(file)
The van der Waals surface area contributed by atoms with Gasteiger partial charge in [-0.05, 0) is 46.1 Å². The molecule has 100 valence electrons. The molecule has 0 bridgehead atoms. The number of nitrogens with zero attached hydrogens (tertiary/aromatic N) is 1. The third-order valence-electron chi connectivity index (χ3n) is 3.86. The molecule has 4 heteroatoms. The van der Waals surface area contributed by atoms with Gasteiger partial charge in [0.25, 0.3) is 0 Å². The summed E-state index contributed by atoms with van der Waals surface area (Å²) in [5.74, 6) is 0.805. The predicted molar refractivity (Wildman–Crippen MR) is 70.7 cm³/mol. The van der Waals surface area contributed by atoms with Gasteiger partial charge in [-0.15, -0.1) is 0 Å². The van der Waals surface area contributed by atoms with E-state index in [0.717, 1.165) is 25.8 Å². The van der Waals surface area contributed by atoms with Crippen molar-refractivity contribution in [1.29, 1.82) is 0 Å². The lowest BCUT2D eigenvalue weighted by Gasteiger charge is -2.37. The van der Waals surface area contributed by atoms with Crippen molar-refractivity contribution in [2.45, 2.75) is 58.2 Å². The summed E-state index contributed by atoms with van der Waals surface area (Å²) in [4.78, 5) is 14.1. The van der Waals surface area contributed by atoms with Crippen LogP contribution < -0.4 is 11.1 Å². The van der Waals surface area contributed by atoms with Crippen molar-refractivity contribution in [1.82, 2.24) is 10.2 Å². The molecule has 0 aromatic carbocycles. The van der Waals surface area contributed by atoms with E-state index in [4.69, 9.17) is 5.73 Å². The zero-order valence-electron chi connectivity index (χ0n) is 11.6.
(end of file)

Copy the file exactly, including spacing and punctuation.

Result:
The van der Waals surface area contributed by atoms with Gasteiger partial charge in [-0.05, 0) is 46.1 Å². The molecule has 100 valence electrons. The molecule has 0 bridgehead atoms. The number of nitrogens with zero attached hydrogens (tertiary/aromatic N) is 1. The third-order valence-electron chi connectivity index (χ3n) is 3.86. The molecule has 4 heteroatoms. The van der Waals surface area contributed by atoms with Gasteiger partial charge in [0.25, 0.3) is 0 Å². The summed E-state index contributed by atoms with van der Waals surface area (Å²) in [5.74, 6) is 0.805. The predicted molar refractivity (Wildman–Crippen MR) is 70.7 cm³/mol. The van der Waals surface area contributed by atoms with Gasteiger partial charge in [-0.15, -0.1) is 0 Å². The van der Waals surface area contributed by atoms with E-state index in [0.717, 1.165) is 25.8 Å². The van der Waals surface area contributed by atoms with Crippen molar-refractivity contribution in [1.29, 1.82) is 0 Å². The lowest BCUT2D eigenvalue weighted by Gasteiger charge is -2.37. The van der Waals surface area contributed by atoms with Crippen molar-refractivity contribution in [2.45, 2.75) is 58.2 Å². The summed E-state index contributed by atoms with van der Waals surface area (Å²) in [4.78, 5) is 14.1. The van der Waals surface area contributed by atoms with Crippen LogP contribution < -0.4 is 11.1 Å². The van der Waals surface area contributed by atoms with Crippen molar-refractivity contribution in [1.82, 2.24) is 10.2 Å². The molecule has 0 aromatic carbocycles. The van der Waals surface area contributed by atoms with E-state index in [4.69, 9.17) is 5.73 Å². The zero-order valence-electron chi connectivity index (χ0n) is 11.6.